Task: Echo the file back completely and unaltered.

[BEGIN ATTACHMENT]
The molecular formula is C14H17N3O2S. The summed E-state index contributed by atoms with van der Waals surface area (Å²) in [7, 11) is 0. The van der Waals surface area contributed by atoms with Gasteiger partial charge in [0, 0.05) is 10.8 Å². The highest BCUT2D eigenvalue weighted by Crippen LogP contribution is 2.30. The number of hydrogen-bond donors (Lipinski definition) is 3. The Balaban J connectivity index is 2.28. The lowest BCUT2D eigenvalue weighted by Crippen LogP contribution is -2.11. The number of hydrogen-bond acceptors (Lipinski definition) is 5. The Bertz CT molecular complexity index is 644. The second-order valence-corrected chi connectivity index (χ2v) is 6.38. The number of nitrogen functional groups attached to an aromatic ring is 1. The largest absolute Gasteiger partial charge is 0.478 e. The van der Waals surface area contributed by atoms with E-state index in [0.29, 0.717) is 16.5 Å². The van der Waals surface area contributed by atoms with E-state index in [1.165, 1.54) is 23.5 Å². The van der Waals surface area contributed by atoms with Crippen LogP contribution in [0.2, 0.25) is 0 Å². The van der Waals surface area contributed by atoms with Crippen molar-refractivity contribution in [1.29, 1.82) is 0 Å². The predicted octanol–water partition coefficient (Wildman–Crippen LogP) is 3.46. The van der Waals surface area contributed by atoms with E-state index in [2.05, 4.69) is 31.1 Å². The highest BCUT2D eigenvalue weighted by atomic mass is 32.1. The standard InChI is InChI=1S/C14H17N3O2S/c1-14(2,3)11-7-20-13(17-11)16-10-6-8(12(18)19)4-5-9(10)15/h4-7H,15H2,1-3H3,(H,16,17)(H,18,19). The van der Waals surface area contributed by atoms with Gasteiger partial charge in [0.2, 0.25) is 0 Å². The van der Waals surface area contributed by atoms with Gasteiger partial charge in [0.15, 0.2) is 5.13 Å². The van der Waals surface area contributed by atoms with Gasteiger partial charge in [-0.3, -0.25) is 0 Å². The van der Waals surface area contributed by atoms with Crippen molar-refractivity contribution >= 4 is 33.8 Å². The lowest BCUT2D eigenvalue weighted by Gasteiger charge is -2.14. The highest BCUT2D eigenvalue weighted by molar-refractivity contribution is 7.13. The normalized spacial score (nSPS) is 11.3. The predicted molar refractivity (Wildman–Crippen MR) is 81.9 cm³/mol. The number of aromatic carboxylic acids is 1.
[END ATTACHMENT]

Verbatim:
The molecular formula is C14H17N3O2S. The summed E-state index contributed by atoms with van der Waals surface area (Å²) in [7, 11) is 0. The van der Waals surface area contributed by atoms with Gasteiger partial charge in [0, 0.05) is 10.8 Å². The highest BCUT2D eigenvalue weighted by Crippen LogP contribution is 2.30. The number of hydrogen-bond donors (Lipinski definition) is 3. The Balaban J connectivity index is 2.28. The lowest BCUT2D eigenvalue weighted by Crippen LogP contribution is -2.11. The number of hydrogen-bond acceptors (Lipinski definition) is 5. The Bertz CT molecular complexity index is 644. The second-order valence-corrected chi connectivity index (χ2v) is 6.38. The number of nitrogen functional groups attached to an aromatic ring is 1. The largest absolute Gasteiger partial charge is 0.478 e. The van der Waals surface area contributed by atoms with E-state index in [0.29, 0.717) is 16.5 Å². The van der Waals surface area contributed by atoms with E-state index in [1.165, 1.54) is 23.5 Å². The van der Waals surface area contributed by atoms with Crippen LogP contribution in [0.2, 0.25) is 0 Å². The van der Waals surface area contributed by atoms with Crippen molar-refractivity contribution in [1.29, 1.82) is 0 Å². The predicted octanol–water partition coefficient (Wildman–Crippen LogP) is 3.46. The van der Waals surface area contributed by atoms with E-state index in [2.05, 4.69) is 31.1 Å². The highest BCUT2D eigenvalue weighted by atomic mass is 32.1. The standard InChI is InChI=1S/C14H17N3O2S/c1-14(2,3)11-7-20-13(17-11)16-10-6-8(12(18)19)4-5-9(10)15/h4-7H,15H2,1-3H3,(H,16,17)(H,18,19). The van der Waals surface area contributed by atoms with Gasteiger partial charge in [0.2, 0.25) is 0 Å². The van der Waals surface area contributed by atoms with Gasteiger partial charge in [0.15, 0.2) is 5.13 Å². The van der Waals surface area contributed by atoms with Gasteiger partial charge in [-0.3, -0.25) is 0 Å². The van der Waals surface area contributed by atoms with Crippen molar-refractivity contribution >= 4 is 33.8 Å². The lowest BCUT2D eigenvalue weighted by Gasteiger charge is -2.14. The highest BCUT2D eigenvalue weighted by molar-refractivity contribution is 7.13. The normalized spacial score (nSPS) is 11.3. The predicted molar refractivity (Wildman–Crippen MR) is 81.9 cm³/mol. The number of aromatic carboxylic acids is 1.